(Reuters) - World Fuel Services Corp said on Monday crude oil sold by one of its subsidiaries was being carried by railcars involved in the deadly train derailment in Lac-Megantic, Quebec over the weekend.
The runaway oil tanker train derailed in Lac-Megantic shortly after 1 a.m. on Saturday, exploding in a deadly ball of flames and killing at least five people, with another 40 still missing and feared dead.
The train was carrying crude from North Dakota to Irving Oil’s refinery in New Brunswick.
“The railcars involved in the incident were carrying crude oil sold by one of our subsidiary companies and destined for Irving Oil in Saint John, New Brunswick,” the Miami-based fuel distribution company said in a statement.
Affiliates of World Fuel Services have a partnership with Dakota Plains Holdings, an midstream energy company, in providing crude oil off take services including marketing, transloading of crude oil, according to a Dakota Plains press releases. Dakota Plains specializes in shipping and marketing crude from the Williston Basin of North Dakota, according to the company website.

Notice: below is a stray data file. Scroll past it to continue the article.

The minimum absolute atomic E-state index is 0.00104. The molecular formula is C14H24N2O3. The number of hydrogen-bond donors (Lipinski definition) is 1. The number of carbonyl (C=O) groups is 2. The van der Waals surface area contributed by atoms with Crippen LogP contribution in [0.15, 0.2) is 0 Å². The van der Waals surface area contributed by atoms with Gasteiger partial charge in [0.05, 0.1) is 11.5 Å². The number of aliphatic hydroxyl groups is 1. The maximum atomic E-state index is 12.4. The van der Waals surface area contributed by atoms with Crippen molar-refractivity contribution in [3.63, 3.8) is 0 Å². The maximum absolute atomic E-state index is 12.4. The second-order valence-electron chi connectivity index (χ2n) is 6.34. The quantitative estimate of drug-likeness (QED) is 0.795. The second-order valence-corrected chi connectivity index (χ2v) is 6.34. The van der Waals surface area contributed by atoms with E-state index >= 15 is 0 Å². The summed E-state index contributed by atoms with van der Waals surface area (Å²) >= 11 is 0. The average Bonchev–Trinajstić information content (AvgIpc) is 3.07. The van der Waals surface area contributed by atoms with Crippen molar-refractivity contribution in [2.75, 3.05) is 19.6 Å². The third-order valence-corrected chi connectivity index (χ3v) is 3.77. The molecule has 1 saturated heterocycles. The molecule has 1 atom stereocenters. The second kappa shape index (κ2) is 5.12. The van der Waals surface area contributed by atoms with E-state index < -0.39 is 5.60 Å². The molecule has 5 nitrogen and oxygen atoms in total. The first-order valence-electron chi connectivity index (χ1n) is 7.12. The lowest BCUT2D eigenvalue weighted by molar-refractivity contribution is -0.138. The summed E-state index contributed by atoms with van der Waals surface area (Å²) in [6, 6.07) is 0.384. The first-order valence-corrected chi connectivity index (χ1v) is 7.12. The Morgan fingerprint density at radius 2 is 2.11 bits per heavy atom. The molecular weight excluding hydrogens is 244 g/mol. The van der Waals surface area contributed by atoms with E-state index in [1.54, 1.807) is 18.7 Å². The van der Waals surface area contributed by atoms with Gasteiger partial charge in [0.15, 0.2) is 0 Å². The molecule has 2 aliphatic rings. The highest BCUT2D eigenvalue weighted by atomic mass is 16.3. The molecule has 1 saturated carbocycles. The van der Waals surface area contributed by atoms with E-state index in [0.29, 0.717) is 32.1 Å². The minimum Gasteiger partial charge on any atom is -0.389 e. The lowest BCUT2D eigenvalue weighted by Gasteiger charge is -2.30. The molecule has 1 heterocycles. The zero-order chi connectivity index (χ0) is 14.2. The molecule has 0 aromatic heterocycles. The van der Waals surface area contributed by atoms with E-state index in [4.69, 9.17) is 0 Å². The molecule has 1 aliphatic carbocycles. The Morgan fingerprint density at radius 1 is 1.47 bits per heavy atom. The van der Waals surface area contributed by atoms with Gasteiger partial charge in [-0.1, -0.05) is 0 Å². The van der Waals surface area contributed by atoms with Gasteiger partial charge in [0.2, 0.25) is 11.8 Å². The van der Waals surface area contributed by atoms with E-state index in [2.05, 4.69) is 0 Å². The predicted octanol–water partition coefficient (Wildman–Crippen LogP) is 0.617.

Shares in World Fuel Services fell 5.8 percent on Monday, the biggest daily percentage decline since February 22, according to Reuters data.
Ed Burkhardt, chairman of Montreal, Maine & Atlantic Railway (MMA), which owns the line, said in an interview with Canada’s CTV on Monday that the cars involved in the accident had been leased by the supplier of the fuel.
World Fuel Services has also been awarded jet fuel contracts for the military in the past, most recently a contract for up to $16.75 million on June 10, according to the U.S. Department of Defenes website.
Reporting by Matthew Robinson; Editing by Marguerita Choy